Six vehicles involved in fatal crash near construction zone

FISHERS, Ind. (WISH) — A six-vehicle crash resulted in a death early Thursday morning.

Police say that three semis and three cars were involved in a crash on Interstate 69 North near 96th Street around 4:40 a.m. Officers said the crash was at least partially caused by a traffic jam from a construction zone.

A car driver was pronounced dead at the scene and two other drivers were taken to the hospital with minor injuries. Lanes were closed in the area for several hours.

Police say there was a large fuel spill as a result of the crash.

Police have identified driver as 23-year-old Jaspreet Darar.

Wayne Pham said he met Darar in high school and he played a game of basketball with him two weeks. He wishes they could hang out one more time.

“I didn’t believe. I thought it was some cruel joke,” Pham said. “It kind of gives you a little enlightenment on just how short life is and that just makes the memories you have together that much better.”


Indiana State Police say the cause of the fatal crash is under investigation, but shortly before it happened construction crews had closed the northbound lanes of the interstate to set a bridge beam at 106th Street.

The construction closure led to a separate crash shortly before the six-vehicle accident. Two vehicles caught fire after colliding on I-69 northbound just north of 96th Street. Police say 23-year-old Morgan Thomas of Indianapolis rear-ended a 36-foot box truck. No one was injured, but all northbound lanes were closed for a while.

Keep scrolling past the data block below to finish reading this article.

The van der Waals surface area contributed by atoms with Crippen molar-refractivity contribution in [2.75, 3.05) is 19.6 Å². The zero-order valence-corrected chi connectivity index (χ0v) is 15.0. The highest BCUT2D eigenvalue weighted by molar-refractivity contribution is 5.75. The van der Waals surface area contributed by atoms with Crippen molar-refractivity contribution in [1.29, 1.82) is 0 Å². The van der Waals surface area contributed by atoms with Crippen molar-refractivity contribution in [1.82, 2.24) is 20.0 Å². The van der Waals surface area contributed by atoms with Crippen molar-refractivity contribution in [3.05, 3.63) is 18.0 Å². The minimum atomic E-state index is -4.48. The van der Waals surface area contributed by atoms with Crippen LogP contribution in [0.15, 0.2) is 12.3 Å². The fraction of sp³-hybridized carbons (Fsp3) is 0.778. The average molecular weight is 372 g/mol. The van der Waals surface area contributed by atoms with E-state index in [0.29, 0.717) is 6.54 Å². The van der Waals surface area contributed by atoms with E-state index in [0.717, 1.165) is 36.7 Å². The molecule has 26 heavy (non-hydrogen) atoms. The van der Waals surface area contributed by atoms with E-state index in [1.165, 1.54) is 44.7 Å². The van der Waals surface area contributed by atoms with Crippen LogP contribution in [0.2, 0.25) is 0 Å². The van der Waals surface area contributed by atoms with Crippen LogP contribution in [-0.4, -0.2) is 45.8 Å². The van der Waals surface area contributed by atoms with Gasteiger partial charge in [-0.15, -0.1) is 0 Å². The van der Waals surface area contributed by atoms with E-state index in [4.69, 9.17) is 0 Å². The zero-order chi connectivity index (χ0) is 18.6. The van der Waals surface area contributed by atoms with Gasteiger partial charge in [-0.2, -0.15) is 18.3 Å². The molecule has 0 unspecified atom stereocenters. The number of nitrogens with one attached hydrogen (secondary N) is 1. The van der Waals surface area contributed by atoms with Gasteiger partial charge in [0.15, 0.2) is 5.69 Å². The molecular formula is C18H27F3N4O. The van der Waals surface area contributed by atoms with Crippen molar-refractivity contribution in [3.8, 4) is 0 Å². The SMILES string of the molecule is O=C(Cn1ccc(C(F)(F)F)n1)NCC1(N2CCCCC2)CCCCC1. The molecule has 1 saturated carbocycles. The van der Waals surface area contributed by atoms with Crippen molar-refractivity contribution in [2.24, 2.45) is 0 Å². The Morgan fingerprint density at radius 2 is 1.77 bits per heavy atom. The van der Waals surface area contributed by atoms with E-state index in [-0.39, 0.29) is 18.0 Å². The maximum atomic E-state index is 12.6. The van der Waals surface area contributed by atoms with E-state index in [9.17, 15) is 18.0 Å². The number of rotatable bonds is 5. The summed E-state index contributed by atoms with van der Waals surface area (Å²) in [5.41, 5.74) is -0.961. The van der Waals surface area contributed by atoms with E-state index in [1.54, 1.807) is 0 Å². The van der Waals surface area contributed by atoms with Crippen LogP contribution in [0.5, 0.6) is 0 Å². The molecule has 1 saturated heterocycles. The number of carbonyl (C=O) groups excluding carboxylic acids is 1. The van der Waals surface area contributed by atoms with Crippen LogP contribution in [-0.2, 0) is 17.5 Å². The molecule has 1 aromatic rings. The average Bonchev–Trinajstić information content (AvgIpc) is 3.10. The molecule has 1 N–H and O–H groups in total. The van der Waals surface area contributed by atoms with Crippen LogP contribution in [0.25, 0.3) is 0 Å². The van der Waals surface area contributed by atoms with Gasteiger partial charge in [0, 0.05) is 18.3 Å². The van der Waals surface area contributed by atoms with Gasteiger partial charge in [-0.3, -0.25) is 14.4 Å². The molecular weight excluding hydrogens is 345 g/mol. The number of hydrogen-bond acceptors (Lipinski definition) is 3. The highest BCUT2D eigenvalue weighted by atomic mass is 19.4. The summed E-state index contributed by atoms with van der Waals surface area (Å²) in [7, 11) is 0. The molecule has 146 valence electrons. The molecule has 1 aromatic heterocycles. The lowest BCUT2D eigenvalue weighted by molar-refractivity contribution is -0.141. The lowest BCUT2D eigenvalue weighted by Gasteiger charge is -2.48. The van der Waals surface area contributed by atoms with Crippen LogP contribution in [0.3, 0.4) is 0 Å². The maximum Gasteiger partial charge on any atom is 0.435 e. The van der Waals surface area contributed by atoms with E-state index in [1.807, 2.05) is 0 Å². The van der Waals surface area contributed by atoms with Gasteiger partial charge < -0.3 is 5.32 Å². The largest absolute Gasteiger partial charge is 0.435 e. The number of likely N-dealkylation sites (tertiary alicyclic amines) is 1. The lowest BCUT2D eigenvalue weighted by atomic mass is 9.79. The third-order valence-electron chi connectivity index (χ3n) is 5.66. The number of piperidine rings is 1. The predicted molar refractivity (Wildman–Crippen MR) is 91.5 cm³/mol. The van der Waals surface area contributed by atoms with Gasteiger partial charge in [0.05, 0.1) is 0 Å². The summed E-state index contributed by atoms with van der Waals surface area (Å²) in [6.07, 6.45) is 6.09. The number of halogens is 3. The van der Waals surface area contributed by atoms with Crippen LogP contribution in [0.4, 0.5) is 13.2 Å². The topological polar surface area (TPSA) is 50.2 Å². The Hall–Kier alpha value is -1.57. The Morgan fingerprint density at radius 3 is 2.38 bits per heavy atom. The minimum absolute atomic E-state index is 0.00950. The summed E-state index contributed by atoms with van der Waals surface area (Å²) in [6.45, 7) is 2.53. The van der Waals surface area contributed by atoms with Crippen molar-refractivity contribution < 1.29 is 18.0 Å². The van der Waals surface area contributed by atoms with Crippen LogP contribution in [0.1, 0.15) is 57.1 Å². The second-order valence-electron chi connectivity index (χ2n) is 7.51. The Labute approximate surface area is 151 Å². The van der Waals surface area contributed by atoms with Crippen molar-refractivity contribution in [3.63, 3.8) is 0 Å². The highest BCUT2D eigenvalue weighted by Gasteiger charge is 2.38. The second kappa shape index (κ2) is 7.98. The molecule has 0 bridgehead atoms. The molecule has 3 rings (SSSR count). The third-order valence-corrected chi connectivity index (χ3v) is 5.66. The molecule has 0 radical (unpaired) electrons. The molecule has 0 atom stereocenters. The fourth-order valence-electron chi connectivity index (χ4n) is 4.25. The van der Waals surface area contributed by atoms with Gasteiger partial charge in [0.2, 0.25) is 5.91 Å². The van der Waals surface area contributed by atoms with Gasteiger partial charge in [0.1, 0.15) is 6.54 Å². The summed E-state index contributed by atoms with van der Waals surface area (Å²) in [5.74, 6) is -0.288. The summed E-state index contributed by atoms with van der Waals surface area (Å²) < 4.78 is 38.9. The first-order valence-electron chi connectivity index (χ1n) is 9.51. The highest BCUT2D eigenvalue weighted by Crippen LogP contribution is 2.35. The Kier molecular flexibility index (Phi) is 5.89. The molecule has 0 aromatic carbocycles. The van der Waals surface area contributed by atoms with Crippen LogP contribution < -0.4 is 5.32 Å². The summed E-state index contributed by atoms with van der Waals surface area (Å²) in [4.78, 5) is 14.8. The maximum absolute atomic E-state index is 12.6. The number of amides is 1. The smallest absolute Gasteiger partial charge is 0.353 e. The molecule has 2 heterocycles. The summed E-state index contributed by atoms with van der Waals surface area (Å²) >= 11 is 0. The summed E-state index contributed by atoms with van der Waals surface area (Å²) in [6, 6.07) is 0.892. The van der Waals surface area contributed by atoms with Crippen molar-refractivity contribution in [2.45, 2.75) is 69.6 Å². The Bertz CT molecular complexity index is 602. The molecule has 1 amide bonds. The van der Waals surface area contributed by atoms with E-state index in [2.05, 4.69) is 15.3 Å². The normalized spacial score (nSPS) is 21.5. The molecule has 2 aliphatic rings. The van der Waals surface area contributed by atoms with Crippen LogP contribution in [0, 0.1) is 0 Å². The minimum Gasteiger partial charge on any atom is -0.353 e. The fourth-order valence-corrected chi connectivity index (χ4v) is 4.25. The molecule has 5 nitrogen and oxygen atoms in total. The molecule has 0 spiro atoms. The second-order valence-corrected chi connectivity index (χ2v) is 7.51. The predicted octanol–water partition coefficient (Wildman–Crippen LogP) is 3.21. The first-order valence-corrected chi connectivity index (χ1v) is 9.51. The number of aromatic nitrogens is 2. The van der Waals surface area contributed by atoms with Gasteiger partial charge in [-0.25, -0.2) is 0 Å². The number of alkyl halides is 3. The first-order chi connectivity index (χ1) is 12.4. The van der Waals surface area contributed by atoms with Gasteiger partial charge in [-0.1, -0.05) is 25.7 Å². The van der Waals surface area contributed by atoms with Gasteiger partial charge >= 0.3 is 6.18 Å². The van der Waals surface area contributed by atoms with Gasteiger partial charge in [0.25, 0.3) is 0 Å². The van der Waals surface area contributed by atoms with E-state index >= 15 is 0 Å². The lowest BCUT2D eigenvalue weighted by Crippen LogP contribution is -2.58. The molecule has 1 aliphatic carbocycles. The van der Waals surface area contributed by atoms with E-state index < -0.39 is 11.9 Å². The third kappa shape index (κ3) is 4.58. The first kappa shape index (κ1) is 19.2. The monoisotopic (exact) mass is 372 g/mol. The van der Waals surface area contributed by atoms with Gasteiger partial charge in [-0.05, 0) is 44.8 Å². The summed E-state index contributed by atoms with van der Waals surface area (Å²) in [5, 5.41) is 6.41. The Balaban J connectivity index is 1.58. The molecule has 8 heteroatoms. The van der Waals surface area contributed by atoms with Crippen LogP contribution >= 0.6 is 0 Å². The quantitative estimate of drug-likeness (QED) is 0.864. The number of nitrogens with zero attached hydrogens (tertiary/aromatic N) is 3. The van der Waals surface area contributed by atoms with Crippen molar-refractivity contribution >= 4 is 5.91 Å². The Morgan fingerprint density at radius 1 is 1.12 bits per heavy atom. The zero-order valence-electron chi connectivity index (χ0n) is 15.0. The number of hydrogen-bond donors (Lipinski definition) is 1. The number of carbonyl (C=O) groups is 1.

Thomas was taken into custody for suspected drunk driving.

Police believe the first crash and the construction both contributed to the accident that killed Darar.

“We try to plan these construction zones and these closures for the overnight hours because of the volume of traffic, but people need to expect to see traffic backups and they can happen in a moment’s notice,” Indiana State Police Sgt. John Perrine said.

INDOT spokesman Will Wingfield said the crews were working on a new exit near 106th Street, which INDOT expects to be completed by the end of the year.

Wingfield said one way INDOT tries to eliminate sudden traffic jams is by having an emergency vehicle gradually slow down on the road with lights flashing. The goal, Wingfield said, is to get drivers behind the emergency vehicle to slow down at a gradual pace.

The INDOT spokesman said the department will look into whether they should change anything.

Some drivers are already making changes.

“You have to plan for your day, so we’re leaving considerably early in the morning and taking extra time to do that commute,” Olivia Lovdell said.

INDOT is asking people to stay cautious in construction zones and turn on their blinkers when they hit a traffic jam.



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